529 Plans (Saving for College)
If you want your child to attend college one day, it's better to start planning now. 529 plans are a great way to grow and accumulate your hard-earned money. Saving a little money now goes a long way in the end. We're not financial planners, but contact us and we can recommend one to you!
The Cost of Education is RisingYou have children - young children. And you want them to attend college someday, right? Well, as you already know, college isn't cheap. In fact, college keeps getting more and more expensive over the years. From 1971 until 2012, college tuition, after adjusting for inflation, increased by 259%. So if you were a man attending college in 1971, average tuition would only cost 7% of your annual income (i.e. average male annual median income). But a man attending college in 2012 would expect to pay about 26% of his annual income for tuition (Of course, unfortunately, median income still remains much lower for women, while tuition remains the same for either gender. So the college burden has been even greater on women over the years). What does this tell us? It tells us that going to college is more expensive than it was for our parents. And it probably tells us that going to college will be much more expensive for our children than it was for us.
How Do You Prepare?Well, one option is a 529 account. But before we jump into what a 529 account is, let us just prep this by saying we aren't financial advisors, and don't purport to be financial experts. But we are concerned about your financial affairs, and we hope that you will allow us to provide this information to you and to steer you in the direction of a qualified financial advisor to best explain how a 529 plan can help you. Ok? Great, onto the useful information.
What is a 529 plan?A 529 plan, or "qualified tuition plan," is a tax-advantaged savings plan designed to encourage saving for future college costs. There are two types of 529 plans: pre-paid tuition plans and college savings plans. These plans may help you save for future tuition, room and board, books, computers, and other related fees and costs. Although both of these plans may have certain limitations to them, and could affect financial aid, there could also be significant tax benefits involved. Since 529 plans are not subject to federal tax, and are typically not subject to state tax, they are a great way to grow and accumulate your hard-earned money. Tax-free growth capabilities, what's better than that? There are plenty of technical aspects to 529 plans, but just remember this: "Tax-free capabilities."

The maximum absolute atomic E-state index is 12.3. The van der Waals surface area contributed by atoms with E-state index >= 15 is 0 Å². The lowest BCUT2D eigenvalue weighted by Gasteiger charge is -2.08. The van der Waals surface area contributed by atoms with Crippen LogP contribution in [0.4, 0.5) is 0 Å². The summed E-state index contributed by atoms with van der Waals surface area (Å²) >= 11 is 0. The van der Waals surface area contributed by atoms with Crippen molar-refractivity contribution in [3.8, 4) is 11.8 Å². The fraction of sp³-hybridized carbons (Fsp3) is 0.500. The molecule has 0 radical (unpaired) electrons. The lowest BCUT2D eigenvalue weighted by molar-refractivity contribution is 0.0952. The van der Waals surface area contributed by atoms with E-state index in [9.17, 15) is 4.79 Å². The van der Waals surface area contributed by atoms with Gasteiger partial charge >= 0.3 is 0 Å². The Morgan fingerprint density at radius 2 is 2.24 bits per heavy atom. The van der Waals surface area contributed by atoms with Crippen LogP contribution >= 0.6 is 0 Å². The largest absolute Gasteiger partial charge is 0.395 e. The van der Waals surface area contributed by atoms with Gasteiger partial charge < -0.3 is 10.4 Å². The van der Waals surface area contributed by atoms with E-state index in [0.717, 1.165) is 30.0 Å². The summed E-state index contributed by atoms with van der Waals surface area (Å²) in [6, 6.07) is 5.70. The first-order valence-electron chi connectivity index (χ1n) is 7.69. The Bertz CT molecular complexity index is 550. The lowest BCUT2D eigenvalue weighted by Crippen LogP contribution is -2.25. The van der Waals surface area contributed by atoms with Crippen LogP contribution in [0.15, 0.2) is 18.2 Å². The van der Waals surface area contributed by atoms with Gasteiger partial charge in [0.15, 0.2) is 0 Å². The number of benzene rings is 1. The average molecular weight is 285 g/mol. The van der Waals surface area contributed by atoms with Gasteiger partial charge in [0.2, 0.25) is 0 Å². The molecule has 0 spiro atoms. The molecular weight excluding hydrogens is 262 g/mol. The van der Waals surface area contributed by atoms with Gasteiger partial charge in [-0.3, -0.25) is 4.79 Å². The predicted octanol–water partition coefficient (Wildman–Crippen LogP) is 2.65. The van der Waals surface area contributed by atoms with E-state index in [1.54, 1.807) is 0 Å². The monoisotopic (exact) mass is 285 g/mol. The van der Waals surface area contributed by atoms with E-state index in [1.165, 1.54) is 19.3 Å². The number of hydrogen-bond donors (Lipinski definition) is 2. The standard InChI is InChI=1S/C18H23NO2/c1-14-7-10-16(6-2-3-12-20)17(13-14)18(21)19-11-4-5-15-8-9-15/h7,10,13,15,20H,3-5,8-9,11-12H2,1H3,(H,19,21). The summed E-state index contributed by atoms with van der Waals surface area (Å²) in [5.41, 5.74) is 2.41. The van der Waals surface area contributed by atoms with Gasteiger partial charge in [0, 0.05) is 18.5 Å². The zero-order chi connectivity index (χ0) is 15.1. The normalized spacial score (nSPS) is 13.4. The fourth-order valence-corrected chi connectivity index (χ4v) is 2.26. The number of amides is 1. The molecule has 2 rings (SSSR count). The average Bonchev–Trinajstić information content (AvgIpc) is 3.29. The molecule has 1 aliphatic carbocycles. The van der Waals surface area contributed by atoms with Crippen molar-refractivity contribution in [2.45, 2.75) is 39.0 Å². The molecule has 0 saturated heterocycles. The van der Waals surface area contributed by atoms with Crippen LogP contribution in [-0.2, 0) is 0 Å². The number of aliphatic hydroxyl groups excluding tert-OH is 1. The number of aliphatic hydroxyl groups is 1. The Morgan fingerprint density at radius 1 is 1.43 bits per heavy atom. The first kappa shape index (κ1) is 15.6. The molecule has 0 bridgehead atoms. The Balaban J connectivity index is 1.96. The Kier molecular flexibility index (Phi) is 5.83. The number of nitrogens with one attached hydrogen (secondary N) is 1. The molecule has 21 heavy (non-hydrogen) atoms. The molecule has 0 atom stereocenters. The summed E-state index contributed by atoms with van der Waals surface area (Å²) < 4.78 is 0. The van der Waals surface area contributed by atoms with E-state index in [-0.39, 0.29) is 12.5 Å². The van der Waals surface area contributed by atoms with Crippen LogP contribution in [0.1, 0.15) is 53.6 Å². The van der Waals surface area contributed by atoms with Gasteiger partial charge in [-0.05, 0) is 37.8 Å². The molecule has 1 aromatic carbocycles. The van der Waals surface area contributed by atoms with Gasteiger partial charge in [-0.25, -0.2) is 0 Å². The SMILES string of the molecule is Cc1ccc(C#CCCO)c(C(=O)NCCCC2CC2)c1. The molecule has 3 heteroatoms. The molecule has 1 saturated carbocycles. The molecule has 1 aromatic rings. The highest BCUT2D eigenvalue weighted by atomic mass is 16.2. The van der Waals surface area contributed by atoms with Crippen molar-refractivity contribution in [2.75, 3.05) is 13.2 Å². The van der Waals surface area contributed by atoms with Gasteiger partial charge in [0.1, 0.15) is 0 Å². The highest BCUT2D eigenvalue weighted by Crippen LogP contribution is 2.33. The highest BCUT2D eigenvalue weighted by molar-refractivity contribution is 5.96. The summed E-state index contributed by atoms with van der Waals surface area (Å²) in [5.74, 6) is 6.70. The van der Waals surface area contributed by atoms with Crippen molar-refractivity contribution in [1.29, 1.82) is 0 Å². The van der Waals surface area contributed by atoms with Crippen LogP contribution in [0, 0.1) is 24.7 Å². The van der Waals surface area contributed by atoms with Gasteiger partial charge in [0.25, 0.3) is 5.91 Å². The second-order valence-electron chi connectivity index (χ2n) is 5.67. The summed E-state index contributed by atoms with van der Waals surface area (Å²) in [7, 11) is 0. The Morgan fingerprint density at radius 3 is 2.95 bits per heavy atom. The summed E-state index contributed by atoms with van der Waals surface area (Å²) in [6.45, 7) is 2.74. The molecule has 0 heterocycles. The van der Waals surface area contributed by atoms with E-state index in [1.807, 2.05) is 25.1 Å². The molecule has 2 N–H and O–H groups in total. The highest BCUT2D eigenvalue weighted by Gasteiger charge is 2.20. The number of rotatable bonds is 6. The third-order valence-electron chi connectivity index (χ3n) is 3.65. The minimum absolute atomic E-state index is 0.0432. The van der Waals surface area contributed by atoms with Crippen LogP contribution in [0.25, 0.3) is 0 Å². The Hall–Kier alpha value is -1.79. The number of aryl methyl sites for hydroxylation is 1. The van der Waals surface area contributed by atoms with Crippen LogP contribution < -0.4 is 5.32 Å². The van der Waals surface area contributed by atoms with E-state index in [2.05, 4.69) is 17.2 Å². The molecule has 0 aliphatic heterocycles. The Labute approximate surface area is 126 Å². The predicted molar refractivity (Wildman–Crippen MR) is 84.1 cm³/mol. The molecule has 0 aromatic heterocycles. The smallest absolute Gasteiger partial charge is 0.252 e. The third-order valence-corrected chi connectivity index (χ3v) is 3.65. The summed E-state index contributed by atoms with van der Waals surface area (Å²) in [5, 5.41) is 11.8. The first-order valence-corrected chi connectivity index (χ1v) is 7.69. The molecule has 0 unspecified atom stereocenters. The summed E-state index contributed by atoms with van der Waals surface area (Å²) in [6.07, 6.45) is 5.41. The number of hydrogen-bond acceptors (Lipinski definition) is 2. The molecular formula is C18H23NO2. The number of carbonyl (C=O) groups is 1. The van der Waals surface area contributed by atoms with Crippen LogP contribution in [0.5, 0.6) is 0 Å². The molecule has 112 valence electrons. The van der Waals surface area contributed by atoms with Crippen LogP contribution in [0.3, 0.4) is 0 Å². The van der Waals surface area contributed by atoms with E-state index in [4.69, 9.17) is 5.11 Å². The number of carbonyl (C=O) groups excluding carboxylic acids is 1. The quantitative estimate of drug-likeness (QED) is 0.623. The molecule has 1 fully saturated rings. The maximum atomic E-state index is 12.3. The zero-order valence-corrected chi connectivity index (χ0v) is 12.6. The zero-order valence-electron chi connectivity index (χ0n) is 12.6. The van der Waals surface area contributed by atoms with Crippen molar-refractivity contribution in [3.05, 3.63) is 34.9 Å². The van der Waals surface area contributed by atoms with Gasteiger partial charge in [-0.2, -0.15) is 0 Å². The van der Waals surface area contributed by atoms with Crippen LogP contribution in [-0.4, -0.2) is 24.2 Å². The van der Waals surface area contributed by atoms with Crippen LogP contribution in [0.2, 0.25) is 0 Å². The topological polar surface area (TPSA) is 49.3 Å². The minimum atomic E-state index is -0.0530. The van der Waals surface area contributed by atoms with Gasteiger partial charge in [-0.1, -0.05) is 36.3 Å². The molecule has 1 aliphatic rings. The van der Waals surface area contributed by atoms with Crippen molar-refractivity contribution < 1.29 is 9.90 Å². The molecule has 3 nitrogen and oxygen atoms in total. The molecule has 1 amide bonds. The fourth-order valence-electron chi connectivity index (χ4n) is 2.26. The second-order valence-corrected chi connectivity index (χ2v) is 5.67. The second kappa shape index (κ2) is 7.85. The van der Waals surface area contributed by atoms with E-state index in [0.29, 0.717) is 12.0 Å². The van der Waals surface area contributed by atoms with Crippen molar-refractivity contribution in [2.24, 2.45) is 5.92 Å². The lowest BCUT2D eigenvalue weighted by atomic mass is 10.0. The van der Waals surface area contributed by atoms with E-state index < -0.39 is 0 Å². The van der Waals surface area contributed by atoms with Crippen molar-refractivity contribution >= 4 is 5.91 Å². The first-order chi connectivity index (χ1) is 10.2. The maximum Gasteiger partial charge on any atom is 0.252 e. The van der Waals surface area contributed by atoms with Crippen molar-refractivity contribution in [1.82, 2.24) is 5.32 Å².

So why not start to save now?Because if you don't have money saved for your child's college tuition, where will you get it? Maybe your child will take out student loans and struggle to pay them off over the course of their adult life (But you're a better planner than that, right?). Or, even worse, maybe you'll actually pull from your retirement to provide this gift for your child. But this would cost you so much more money in the end. To further illustrate this last point, Oppenheimer Funds came up with the following scenario involving two families, whom we'll call the Smiths and the Coopers. Both families are identical in their makeup - both parents aged 35 with two small children, a two-year-old and a newborn. Both families have saved $75,000 for retirement in a 401(k). The difference is that the Smiths will pull from their retirement to pay for their children's college. Meaning, the Smiths withdraw $25,000 per year of college, per child. Thus, to graduate both children, it will cost a total of $200,000. Now, that initial $75,000 that the Smiths had invested at age 35, with subsequent annual investments of $5,570, will eventually become $383,036 when the Smiths turn 65 (assuming a 5% annual rate of return). Not bad really, considering the Smiths took out a decent chunk just over midway through their 30-year investing period. Now the Coopers had a different plan, however. They decided to divide their annual $5,570 contribution between their retirement and a 529 college savings plan. 16 years later, when their oldest child turns 18, the Coopers will have just under $60,000 to put towards their children's college. Not the full amount, obviously, but a very good amount. And if the Coopers continue to contribute to their retirement account and not withdraw the money, they'll have $601,922 at age 65. In other words, almost $220,000 more than the Smiths! Again, the value of a 529 plan at work in conjunction with your retirement. We're hopefully preaching to the choir, but even just saving a little bit of money goes a long way in the end. Assuming a 5% rate of return, if you put aside $25 a month into a 529 account for your newborn, you'll have almost $9,000 come college time. That's the power of compounded growth. Ok, we're going to get off of our high horse right now. Hopefully this will at least start a discussion in your house. This discussion can continue in the office of your financial advisor, you can set up an account by yourself online, or you can contact us to recommend a financial advisor to you. The pleasure is ours. Have fun saving!